McCabe's advertising career started in the mailroom at McCann Erickson. He quickly worked his way through the traffic and art departments, and later wrangled his way into a low-level copywriter position by doing someone else's work.
“I would go nosing around the office late at night and started noticing this copywriter who was always so behind in his work,” he said. “So I went to him and said, ‘Why don't you give me the real garbage you don't want to do? It will give me a chance to break in and do something.' ”
So for a year, McCabe was the ghost writer on various small assignments and trade ads. His first ad won an award.
McCabe's competitive drive impressed those who worked with him.
“One of the things that Ed taught me was that you need to identify an enemy,” said Schmetterer. The men spent a lot of time together, researching obscure product claims like the average height of a Swede, which became a way to address the car's roominess. “Ed would often say the enemy of Volvo is Detroit — that everything Detroit has stood for, meaning planned obsolescence and cars that aren't very safe or well-built — are everything we're not.”
One of McCabe's best-known ads, “The Roads of America Are Strewn With Broken Promises,” showed a broken-down Detroit sedan that had been left under the George Washington Bridge. Its intent was to communicate the longevity and durability of Volvos.
“The ad focused on a relevant and current phenomenon,” he said. “At the time, there were abandoned cars all over the road. People were just parking their cars and walking away.”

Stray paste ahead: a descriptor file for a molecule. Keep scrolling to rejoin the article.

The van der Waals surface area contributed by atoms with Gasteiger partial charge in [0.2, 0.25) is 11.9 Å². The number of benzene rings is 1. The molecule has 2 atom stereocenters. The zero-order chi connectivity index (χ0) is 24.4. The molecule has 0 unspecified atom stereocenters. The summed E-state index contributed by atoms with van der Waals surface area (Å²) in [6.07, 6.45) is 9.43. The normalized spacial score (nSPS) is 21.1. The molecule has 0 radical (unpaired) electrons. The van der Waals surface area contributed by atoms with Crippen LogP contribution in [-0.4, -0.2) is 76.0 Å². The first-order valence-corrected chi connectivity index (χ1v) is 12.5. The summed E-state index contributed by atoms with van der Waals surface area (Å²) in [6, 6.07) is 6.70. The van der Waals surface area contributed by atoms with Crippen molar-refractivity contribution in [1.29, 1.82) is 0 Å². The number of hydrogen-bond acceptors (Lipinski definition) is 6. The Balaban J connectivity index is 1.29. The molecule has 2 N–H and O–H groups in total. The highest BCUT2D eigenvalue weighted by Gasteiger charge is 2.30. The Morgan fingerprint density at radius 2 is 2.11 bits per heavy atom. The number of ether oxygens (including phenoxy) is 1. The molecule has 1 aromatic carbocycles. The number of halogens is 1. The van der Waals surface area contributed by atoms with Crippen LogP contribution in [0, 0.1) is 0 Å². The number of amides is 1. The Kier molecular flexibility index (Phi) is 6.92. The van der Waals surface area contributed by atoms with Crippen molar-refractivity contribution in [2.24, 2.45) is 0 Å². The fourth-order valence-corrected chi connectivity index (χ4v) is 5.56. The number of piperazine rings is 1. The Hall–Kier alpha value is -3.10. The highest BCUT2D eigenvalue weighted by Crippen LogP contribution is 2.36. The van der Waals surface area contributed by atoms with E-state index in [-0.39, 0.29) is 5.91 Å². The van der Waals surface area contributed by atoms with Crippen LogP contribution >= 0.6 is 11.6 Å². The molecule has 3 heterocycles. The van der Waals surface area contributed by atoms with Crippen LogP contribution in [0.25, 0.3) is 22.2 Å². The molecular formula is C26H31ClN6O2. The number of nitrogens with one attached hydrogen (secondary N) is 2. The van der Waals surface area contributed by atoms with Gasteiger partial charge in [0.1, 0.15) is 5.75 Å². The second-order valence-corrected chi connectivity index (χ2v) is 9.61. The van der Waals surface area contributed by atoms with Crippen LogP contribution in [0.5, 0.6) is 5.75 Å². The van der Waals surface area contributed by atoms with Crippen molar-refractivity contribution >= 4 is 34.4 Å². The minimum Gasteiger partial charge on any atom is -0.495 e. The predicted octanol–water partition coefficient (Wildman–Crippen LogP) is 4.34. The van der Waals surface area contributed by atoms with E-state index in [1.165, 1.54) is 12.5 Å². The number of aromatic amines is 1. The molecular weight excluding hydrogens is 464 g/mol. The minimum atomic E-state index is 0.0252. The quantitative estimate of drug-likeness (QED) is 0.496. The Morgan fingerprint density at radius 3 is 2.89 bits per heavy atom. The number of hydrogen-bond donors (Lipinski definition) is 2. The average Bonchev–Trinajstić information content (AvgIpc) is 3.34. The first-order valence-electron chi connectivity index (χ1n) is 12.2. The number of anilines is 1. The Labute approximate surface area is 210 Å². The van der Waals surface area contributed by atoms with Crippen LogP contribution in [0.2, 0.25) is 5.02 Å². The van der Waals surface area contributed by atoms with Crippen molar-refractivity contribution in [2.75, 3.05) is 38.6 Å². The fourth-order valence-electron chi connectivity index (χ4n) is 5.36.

“Weak advertising tells people what you want them to know,” he added. “Strong advertising gets people to conclude what you want them to know.”
He continued: “I have a theory that comes from the smoking era. If you walk up to someone on the street and say, ‘Excuse me, sir,' they are gone. But if you come right out and say, ‘Got a match?' you get your match.”
McCabe used those street smarts to figure out the consumer benefits that elevate product features to a more relevant level. Instead of focusing on features like multilayer anti-corrosion coatings, he would concentrate on longevity, telling consumers to “Beat the System, Buy a Volvo.”
Volvo's safety image was, in part, a byproduct of this approach.
“It's a common mistake to assume that Volvo's advertising and marketing strategy had something to do with safety,” McCabe said. “In reality, it was the durability-reliability strategy. The basic idea is that a well-built, sturdy car was one that you could depend on day in and day out, thus also making the vehicle intrinsically safe.”
Volvo's advantage in creating a positive safety story served the brand well when government regulators began to push for crash testing, air bags and stability-control systems.
“Safety was never mentioned in the early work,” Schmetterer said. “It really wasn't until there was a beginning for a mandate in Washington that we did an overt call out to safety.”
The headline: “It Shouldn't Take an Act of Congress to Make Cars Safe.”